This method demonstrates automated identification and display neck muscles in real time in the ultrasound image. The value of this approach is its potential to train clinicians to interpret the muscle structures within the ultrasound images so they can become proficient in injecting. This “proof of concept” was published in a prestigious IEEE Journal8 (Figure 3). 

Figure 3. Tool for real-time analysis and visualization of cervical muscles for cervical dystonia

Link to Publication and Media (Video) demonstrating proof of concept

Starting from this work, the research group funded by a pharmaceutical company decided to translate the proof of concept to a robust tool meeting clinical standard. This is the aim of the current project, “A clinical tool for real-time visualization and analysis of neck muscles for cervical dystonia”. Generally, this tool will enable an expanded pool of people who understand cervical dystonia and are trained to treat it. The main benefit will be to facilitate the training of injectors to meet the needs of local clinics. The tool should also help to guide injections, resulting in more precise treatment with potentially fewer side effects and improved outcomes. This should result in an increased number of local clinics so people do not have to travel so far and should lead to reduced waiting times to receive BoNT injections. This current project is focused on cervical dystonia, however, we expect that in the future people with other forms of dystonia will also benefit.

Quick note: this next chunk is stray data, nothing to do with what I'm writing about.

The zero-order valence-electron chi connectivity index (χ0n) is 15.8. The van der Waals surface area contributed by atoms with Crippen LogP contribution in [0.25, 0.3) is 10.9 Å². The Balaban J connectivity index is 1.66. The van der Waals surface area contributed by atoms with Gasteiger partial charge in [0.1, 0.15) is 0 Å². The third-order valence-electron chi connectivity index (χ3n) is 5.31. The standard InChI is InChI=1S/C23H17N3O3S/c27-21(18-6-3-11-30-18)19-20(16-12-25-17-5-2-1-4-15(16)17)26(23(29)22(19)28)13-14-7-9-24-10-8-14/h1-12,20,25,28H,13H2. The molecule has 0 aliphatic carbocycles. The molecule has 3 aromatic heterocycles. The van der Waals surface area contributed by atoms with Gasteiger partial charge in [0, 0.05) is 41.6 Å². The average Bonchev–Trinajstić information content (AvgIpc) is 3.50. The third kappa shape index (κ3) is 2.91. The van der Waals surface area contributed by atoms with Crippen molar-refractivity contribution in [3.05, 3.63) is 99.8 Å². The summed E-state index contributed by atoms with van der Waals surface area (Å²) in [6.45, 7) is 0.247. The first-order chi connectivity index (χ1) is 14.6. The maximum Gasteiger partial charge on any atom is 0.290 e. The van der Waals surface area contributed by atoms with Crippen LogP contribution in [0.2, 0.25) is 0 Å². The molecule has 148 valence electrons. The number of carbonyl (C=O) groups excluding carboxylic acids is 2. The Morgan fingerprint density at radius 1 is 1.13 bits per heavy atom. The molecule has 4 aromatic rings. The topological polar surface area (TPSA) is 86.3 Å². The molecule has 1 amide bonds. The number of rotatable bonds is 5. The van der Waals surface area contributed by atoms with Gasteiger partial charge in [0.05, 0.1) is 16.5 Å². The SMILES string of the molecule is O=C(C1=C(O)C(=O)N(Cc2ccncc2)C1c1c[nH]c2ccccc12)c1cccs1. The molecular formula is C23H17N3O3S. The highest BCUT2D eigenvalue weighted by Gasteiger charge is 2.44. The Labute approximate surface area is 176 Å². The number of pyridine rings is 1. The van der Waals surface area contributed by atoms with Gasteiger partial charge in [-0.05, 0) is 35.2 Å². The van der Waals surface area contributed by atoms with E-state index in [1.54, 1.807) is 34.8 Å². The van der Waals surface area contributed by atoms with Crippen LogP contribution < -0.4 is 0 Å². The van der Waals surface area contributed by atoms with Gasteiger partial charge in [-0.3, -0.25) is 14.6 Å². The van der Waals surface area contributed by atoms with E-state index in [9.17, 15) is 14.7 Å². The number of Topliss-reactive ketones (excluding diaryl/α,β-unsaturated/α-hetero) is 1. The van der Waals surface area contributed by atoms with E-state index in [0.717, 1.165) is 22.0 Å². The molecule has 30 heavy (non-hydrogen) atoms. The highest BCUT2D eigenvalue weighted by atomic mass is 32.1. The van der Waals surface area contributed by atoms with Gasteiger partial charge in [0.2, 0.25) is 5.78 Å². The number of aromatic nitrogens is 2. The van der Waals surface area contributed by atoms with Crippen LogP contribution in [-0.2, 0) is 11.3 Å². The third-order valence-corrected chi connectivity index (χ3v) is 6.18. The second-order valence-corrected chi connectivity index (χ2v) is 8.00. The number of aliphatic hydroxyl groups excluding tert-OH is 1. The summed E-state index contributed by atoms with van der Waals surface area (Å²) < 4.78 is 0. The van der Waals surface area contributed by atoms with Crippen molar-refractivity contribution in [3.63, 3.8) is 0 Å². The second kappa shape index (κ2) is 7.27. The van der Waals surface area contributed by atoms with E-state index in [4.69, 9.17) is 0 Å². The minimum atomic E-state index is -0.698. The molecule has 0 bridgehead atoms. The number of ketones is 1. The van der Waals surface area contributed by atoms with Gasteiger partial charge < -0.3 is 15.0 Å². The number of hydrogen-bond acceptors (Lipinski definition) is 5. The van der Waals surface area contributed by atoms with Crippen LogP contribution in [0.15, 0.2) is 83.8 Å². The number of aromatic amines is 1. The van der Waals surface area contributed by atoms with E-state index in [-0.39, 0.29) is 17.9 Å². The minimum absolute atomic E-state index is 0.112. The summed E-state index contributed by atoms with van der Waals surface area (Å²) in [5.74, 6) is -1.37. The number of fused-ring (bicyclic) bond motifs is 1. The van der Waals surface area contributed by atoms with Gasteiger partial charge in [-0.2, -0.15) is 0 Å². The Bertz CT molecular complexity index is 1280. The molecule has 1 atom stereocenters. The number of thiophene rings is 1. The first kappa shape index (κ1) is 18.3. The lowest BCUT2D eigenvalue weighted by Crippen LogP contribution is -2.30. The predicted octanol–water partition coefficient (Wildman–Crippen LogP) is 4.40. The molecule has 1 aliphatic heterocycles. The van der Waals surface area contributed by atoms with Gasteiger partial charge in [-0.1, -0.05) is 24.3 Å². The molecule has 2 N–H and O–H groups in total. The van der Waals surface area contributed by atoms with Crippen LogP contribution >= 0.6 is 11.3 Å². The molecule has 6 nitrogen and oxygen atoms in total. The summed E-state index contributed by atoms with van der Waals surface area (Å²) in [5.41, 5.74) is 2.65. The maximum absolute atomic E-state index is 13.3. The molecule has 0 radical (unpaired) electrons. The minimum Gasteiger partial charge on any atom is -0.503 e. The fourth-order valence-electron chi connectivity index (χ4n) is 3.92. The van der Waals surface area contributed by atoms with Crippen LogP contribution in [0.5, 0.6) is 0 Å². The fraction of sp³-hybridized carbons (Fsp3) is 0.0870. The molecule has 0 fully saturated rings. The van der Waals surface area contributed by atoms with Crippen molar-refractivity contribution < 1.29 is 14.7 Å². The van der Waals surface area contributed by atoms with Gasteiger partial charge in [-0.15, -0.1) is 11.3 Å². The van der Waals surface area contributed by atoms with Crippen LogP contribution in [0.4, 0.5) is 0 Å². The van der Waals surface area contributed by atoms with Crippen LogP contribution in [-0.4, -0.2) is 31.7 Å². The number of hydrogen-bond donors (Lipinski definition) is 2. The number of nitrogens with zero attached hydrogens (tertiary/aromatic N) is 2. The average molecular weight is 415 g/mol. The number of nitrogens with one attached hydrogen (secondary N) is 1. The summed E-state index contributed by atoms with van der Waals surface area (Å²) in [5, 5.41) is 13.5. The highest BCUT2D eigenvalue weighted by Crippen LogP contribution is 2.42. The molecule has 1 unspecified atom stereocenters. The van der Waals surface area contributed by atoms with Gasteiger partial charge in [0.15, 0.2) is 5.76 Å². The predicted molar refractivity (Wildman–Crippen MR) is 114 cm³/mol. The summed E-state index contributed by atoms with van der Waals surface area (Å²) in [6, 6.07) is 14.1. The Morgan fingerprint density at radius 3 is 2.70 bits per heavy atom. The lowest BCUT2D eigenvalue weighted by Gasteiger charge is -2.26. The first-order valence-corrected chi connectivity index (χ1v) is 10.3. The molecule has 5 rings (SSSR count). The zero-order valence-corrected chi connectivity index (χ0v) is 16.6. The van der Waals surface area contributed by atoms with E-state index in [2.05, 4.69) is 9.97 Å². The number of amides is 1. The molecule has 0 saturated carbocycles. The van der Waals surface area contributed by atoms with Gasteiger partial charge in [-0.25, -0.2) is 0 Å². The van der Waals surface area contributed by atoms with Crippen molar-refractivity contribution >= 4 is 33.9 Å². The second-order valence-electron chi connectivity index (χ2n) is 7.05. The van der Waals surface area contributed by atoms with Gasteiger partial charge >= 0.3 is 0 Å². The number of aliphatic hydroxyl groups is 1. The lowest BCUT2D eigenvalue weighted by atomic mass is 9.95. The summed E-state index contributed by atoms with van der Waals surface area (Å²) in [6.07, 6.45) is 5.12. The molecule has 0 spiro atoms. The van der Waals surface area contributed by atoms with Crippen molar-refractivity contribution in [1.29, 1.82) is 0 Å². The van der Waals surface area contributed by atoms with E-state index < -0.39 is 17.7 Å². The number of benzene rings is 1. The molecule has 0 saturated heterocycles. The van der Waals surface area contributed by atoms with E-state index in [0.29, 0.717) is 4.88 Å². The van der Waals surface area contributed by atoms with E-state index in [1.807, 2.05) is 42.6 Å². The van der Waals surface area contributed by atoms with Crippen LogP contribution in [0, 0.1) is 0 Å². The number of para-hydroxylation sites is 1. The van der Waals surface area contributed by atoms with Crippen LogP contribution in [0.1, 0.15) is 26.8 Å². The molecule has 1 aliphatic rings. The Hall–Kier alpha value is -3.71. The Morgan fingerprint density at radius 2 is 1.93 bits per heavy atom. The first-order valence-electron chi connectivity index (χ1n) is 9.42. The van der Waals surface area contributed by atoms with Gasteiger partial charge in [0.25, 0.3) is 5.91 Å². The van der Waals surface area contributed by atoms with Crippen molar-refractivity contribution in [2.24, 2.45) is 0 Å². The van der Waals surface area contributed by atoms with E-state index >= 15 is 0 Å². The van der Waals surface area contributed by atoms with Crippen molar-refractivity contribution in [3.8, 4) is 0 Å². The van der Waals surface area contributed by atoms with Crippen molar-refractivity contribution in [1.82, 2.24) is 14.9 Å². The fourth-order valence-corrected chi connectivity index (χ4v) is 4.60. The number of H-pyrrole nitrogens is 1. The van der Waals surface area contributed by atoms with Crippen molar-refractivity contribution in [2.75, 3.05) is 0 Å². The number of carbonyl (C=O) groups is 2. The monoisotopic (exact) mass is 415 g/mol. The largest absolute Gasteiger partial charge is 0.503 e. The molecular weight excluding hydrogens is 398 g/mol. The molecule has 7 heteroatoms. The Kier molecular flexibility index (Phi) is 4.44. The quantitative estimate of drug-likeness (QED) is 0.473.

Your help is needed! Join our study and support the development of this tool for people with cervical dystonia…

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  1. Albanese, A. et al. Practical guidance for CD management involving treatment of botulinum toxin: a consensus statement. J. Neurol. 262, 2201–2213 (2015).
  2. Benson, M. et al. Development of a patient journey map for people living with cervical dystonia. Orphanet J. Rare Dis. 17, 1–9 (2022).
  3. Gill, C. E. et al. Continuation of long-term care for cervical dystonia at an academic movement disorders clinic. Toxins (Basel). 5, 776–783 (2013).
  4. Jinnah, H. A., Comella, C. L., Perlmutter, J., Lungu, C. & Hallett, M. Longitudinal studies of botulinum toxin in cervical dystonia: Why do patients discontinue therapy? Toxicon 147, 89–95 (2018).
  5. Tyślerowicz, M., Dulski, J., Gawryluk, J. & Sławek, J. Does Ultrasound Guidance Improve the Effectiveness of Neurotoxin Injections in Patients with Cervical Dystonia? (A Prospective, Partially-Blinded, Clinical Study). Toxins (Basel). 14, (2022).
  6. Fietzek, U. M. et al. The role of ultrasound for the personalized botulinum toxin treatment of cervical dystonia. Toxins (Basel). 13, (2021).
  7. Lagnau, P. et al. Ergonomic Recommendations in Ultrasound-Guided Botulinum Neurotoxin Chemodenervation for Spasticity: An International Expert Group Opinion. Toxins (Basel). 13, (2021).
  8. Loram, I. et al. Objective Analysis of Neck Muscle Boundaries for Cervical Dystonia Using Ultrasound Imaging and Deep Learning. IEEE J. Biomed. Heal. Informatics 24, 1016–1027 (2020).


Published: 9th August 2023